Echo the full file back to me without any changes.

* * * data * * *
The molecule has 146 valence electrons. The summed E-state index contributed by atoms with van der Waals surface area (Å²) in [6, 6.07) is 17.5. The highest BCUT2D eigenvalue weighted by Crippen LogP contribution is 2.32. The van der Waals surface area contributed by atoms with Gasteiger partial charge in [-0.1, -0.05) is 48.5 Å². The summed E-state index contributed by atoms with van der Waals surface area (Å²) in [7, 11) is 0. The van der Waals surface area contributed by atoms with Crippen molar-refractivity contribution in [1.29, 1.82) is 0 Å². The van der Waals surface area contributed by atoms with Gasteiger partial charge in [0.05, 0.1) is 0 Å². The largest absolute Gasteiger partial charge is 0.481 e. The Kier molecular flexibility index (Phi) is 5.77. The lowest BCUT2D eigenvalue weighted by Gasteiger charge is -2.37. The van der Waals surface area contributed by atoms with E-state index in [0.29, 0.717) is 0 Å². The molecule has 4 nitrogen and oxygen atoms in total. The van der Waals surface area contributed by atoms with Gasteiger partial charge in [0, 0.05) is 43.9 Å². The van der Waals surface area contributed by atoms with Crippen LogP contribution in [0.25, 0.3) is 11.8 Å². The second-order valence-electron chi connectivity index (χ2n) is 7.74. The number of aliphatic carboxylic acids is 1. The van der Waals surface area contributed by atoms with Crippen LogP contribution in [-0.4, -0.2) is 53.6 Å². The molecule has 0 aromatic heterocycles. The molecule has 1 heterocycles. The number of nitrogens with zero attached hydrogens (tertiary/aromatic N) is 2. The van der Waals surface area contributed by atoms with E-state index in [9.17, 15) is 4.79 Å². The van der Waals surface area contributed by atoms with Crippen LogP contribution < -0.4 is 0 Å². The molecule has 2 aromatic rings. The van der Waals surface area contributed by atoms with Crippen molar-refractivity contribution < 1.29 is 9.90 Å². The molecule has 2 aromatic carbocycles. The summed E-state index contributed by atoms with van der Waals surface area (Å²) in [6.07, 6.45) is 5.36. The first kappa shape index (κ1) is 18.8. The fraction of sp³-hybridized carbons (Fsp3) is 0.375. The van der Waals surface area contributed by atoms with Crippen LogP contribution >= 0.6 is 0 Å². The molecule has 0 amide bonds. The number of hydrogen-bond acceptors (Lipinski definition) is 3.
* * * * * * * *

The molecule has 146 valence electrons. The summed E-state index contributed by atoms with van der Waals surface area (Å²) in [6, 6.07) is 17.5. The highest BCUT2D eigenvalue weighted by Crippen LogP contribution is 2.32. The van der Waals surface area contributed by atoms with Gasteiger partial charge in [-0.1, -0.05) is 48.5 Å². The summed E-state index contributed by atoms with van der Waals surface area (Å²) in [7, 11) is 0. The van der Waals surface area contributed by atoms with Crippen molar-refractivity contribution in [1.29, 1.82) is 0 Å². The van der Waals surface area contributed by atoms with Gasteiger partial charge in [0.05, 0.1) is 0 Å². The largest absolute Gasteiger partial charge is 0.481 e. The Kier molecular flexibility index (Phi) is 5.77. The lowest BCUT2D eigenvalue weighted by Gasteiger charge is -2.37. The van der Waals surface area contributed by atoms with E-state index in [0.29, 0.717) is 0 Å². The molecule has 4 nitrogen and oxygen atoms in total. The van der Waals surface area contributed by atoms with Gasteiger partial charge in [0, 0.05) is 43.9 Å². The van der Waals surface area contributed by atoms with Crippen LogP contribution in [0.25, 0.3) is 11.8 Å². The second-order valence-electron chi connectivity index (χ2n) is 7.74. The number of aliphatic carboxylic acids is 1. The van der Waals surface area contributed by atoms with Crippen LogP contribution in [-0.4, -0.2) is 53.6 Å². The molecule has 0 aromatic heterocycles. The molecule has 1 heterocycles. The number of nitrogens with zero attached hydrogens (tertiary/aromatic N) is 2. The van der Waals surface area contributed by atoms with E-state index in [9.17, 15) is 4.79 Å². The van der Waals surface area contributed by atoms with Crippen LogP contribution < -0.4 is 0 Å². The molecule has 2 aromatic rings. The van der Waals surface area contributed by atoms with Crippen molar-refractivity contribution < 1.29 is 9.90 Å². The molecule has 2 aromatic carbocycles. The summed E-state index contributed by atoms with van der Waals surface area (Å²) in [6.07, 6.45) is 5.36. The first kappa shape index (κ1) is 18.8. The fraction of sp³-hybridized carbons (Fsp3) is 0.375. The van der Waals surface area contributed by atoms with Crippen LogP contribution >= 0.6 is 0 Å². The molecule has 0 amide bonds. The number of hydrogen-bond acceptors (Lipinski definition) is 3.